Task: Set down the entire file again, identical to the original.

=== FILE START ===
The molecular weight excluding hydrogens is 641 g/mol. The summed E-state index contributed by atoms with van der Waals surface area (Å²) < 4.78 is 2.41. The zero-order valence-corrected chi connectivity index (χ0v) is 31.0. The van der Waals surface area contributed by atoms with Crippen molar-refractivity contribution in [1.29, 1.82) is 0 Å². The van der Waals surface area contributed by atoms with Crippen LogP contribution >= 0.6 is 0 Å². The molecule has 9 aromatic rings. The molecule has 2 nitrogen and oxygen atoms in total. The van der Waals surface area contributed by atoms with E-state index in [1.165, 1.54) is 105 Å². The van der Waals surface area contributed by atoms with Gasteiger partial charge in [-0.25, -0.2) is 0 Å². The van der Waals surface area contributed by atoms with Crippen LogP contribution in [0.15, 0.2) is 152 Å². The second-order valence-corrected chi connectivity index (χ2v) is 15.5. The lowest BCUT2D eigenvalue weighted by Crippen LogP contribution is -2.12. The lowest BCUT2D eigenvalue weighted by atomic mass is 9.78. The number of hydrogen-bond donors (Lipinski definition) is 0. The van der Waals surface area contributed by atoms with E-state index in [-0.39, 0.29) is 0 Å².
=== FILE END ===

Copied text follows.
The molecular weight excluding hydrogens is 641 g/mol. The summed E-state index contributed by atoms with van der Waals surface area (Å²) < 4.78 is 2.41. The zero-order valence-corrected chi connectivity index (χ0v) is 31.0. The van der Waals surface area contributed by atoms with Crippen molar-refractivity contribution in [1.29, 1.82) is 0 Å². The van der Waals surface area contributed by atoms with Crippen LogP contribution >= 0.6 is 0 Å². The molecule has 9 aromatic rings. The molecule has 2 nitrogen and oxygen atoms in total. The van der Waals surface area contributed by atoms with E-state index in [1.165, 1.54) is 105 Å². The van der Waals surface area contributed by atoms with Gasteiger partial charge in [-0.25, -0.2) is 0 Å². The van der Waals surface area contributed by atoms with Crippen LogP contribution in [0.15, 0.2) is 152 Å². The second-order valence-corrected chi connectivity index (χ2v) is 15.5. The lowest BCUT2D eigenvalue weighted by Crippen LogP contribution is -2.12. The lowest BCUT2D eigenvalue weighted by atomic mass is 9.78. The number of hydrogen-bond donors (Lipinski definition) is 0. The van der Waals surface area contributed by atoms with E-state index in [-0.39, 0.29) is 0 Å².